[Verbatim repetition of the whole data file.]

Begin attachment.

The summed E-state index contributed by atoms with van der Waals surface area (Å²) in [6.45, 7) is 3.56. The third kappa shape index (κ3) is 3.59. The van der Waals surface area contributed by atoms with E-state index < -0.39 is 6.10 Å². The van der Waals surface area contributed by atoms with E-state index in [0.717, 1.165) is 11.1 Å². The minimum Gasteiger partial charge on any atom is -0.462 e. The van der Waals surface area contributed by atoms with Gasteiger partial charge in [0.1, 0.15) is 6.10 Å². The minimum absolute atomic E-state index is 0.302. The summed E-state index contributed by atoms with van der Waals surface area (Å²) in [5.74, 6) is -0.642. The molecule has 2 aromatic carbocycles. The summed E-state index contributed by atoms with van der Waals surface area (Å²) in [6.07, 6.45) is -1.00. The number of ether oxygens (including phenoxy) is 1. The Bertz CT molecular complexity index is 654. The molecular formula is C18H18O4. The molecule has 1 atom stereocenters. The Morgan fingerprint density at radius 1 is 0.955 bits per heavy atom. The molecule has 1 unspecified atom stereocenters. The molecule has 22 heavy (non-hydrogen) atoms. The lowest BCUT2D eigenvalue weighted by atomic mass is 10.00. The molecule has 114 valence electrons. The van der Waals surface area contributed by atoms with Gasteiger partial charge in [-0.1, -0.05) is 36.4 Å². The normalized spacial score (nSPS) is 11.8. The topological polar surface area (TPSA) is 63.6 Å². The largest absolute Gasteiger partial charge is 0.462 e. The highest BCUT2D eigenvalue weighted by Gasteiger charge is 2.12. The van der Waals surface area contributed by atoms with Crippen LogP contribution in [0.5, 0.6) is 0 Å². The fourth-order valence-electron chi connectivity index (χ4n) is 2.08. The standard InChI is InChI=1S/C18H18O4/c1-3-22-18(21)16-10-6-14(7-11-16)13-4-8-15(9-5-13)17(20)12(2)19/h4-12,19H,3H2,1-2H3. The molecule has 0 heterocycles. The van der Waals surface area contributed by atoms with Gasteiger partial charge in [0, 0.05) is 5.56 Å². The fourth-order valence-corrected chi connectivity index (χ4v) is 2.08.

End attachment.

The summed E-state index contributed by atoms with van der Waals surface area (Å²) in [6.45, 7) is 3.56. The third kappa shape index (κ3) is 3.59. The van der Waals surface area contributed by atoms with E-state index < -0.39 is 6.10 Å². The van der Waals surface area contributed by atoms with E-state index in [0.717, 1.165) is 11.1 Å². The minimum Gasteiger partial charge on any atom is -0.462 e. The van der Waals surface area contributed by atoms with Gasteiger partial charge in [0.1, 0.15) is 6.10 Å². The minimum absolute atomic E-state index is 0.302. The summed E-state index contributed by atoms with van der Waals surface area (Å²) in [5.74, 6) is -0.642. The molecule has 2 aromatic carbocycles. The summed E-state index contributed by atoms with van der Waals surface area (Å²) in [6.07, 6.45) is -1.00. The number of ether oxygens (including phenoxy) is 1. The Bertz CT molecular complexity index is 654. The molecular formula is C18H18O4. The molecule has 1 atom stereocenters. The Morgan fingerprint density at radius 1 is 0.955 bits per heavy atom. The molecule has 1 unspecified atom stereocenters. The molecule has 22 heavy (non-hydrogen) atoms. The lowest BCUT2D eigenvalue weighted by atomic mass is 10.00. The molecule has 114 valence electrons. The van der Waals surface area contributed by atoms with Gasteiger partial charge in [-0.1, -0.05) is 36.4 Å². The normalized spacial score (nSPS) is 11.8. The topological polar surface area (TPSA) is 63.6 Å². The largest absolute Gasteiger partial charge is 0.462 e. The highest BCUT2D eigenvalue weighted by Gasteiger charge is 2.12. The van der Waals surface area contributed by atoms with Crippen LogP contribution in [0.5, 0.6) is 0 Å². The fourth-order valence-electron chi connectivity index (χ4n) is 2.08. The standard InChI is InChI=1S/C18H18O4/c1-3-22-18(21)16-10-6-14(7-11-16)13-4-8-15(9-5-13)17(20)12(2)19/h4-12,19H,3H2,1-2H3. The molecule has 0 heterocycles. The van der Waals surface area contributed by atoms with Gasteiger partial charge in [0, 0.05) is 5.56 Å². The fourth-order valence-corrected chi connectivity index (χ4v) is 2.08.